Biofilm in Equine Wounds

When a horse's wounds won't heal, bacterial biofilms are a likely culprit. Once biofilms have formed, debridement is paramount for treatment.
A closeup of a wound on a grey horse, which may have a biofilm present.
In wounds that won’t heal, it is prudent for veterinarians to suspect the presence of bacterial biofilms. iStock

Horses are notorious for getting injured, with leg wounds a common occurrence. Prompt attention and veterinary care usually resolve an injury with minimal problem. However, some wounds simply won’t heal. In those cases, it is prudent to consider the presence of bacterial biofilms that help bacteria evade the horse’s immune response and delay healing.

A Danish study evaluated a possible link between impaired healing and biofilms [Jorgensen, E.; Bjarnsholt, T.; and Jacobsen, S. Biofilm and Equine Limb Wounds. Animals 2021, 11, 2825;]. The authors identified biofilm infection in nearly all equine limb wounds. They found that delayed healing due to biofilms tended to occur primarily on distal limb wounds rather than on body wounds.

The researchers noted that biofilms made bacteria less susceptible to anti-microbial drugs (AMDs) due to tolerance, which is different from genetically inherited AMD resistance. Tolerance needs time to develop, so biofilms only a couple of days old are more successfully treated with AMDs than biofilms of longer duration. Biofilms exert their adverse actions in multiple ways:

  • Neutrophils release enzymes and oxidative radicals to significantly injure surrounding tissue.
  • More collateral damage is incurred by antibodies that cannot bind to bacteria—instead, they form immune complexes that activate opsonization and the complement system.
  • Oxygen consumed by biofilms and leukocytes lowers oxygen tension in the tissues.

All these instances amplify hypoxia and inflammation with increasing biofilm formation and collateral injury to the tissues. The result: a non-healing wound.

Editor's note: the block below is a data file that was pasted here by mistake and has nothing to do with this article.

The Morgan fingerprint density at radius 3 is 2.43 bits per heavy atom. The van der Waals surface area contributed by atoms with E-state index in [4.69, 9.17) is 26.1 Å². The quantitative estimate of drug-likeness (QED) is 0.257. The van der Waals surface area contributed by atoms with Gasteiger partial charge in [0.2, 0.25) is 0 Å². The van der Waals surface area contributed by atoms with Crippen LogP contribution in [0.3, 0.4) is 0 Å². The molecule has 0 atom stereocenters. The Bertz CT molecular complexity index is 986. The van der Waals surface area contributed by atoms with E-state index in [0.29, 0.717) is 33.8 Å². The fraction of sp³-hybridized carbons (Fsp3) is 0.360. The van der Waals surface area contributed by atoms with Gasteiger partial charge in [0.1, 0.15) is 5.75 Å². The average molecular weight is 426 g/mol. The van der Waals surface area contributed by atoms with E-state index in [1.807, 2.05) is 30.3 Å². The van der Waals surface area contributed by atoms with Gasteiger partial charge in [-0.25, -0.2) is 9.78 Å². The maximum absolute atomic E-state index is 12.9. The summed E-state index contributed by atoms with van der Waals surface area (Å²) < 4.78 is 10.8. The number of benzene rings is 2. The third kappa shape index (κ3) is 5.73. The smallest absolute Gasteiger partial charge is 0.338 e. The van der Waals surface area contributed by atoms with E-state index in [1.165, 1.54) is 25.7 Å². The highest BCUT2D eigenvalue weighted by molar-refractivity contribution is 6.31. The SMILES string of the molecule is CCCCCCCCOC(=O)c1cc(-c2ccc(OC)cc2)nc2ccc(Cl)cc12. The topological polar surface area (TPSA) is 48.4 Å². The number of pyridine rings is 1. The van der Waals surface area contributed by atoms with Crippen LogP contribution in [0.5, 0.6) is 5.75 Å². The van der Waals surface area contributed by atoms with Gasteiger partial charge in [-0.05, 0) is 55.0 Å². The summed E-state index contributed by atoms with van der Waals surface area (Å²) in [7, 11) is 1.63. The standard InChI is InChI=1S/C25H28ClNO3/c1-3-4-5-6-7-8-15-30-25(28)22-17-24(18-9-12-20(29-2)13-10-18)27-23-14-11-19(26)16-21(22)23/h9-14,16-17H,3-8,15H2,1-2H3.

The incidence of occurrence also depends in part on the wound bed and its microenvironment.

It is difficult to identify biofilms with routine diagnostic tests or visual observation of typical signs of inflammation. Tissue biopsy and electron microscopy, PCR and culture might yield some information. Suspicion of a biofilm issue is likely for a non-healing limb wound on a horse. The authors noted that “systemic antibiotics have no effect on the bacterial burden in granulating wounds and should therefore mainly be used for acute wound infections.”

Ideally, the objective is to prevent biofilm formation in the first place, and that can be accomplished by local and/or systemic treatment with AMDs in a wounded horse within the initial 24 hours.

Once a biofilm has become established, treatment relies on debridement—sharp dissection with a scalpel is one effective technique—as many times as necessary. Each debridement effort physically removes biofilm and bacteria, providing an additional 24-hour window until biofilms reform and reestablish. During that period, topical and/or systemic treatments are key to limiting bacterial growth and biofilm production.

Debridement at bandage change further helps with resolution, particularly if crevices exist in the wound. The authors had no preference for topical treatment, but they suggested favorable results using polyhexamethylene biguanide (PHMB), nanocrystalline silver or silver sulfadiazine, and with antibiotics.

Another strategy is to apply hypertonic saline, sugar or honey for a few days to reduce the burden or organisms and help remove necrosis and exudates. For Pseudomonas aeruginosa infections, they recommended topical use of gauze-soaked 2% acetic acid for 20-30 minutes along with appropriate AMDs.

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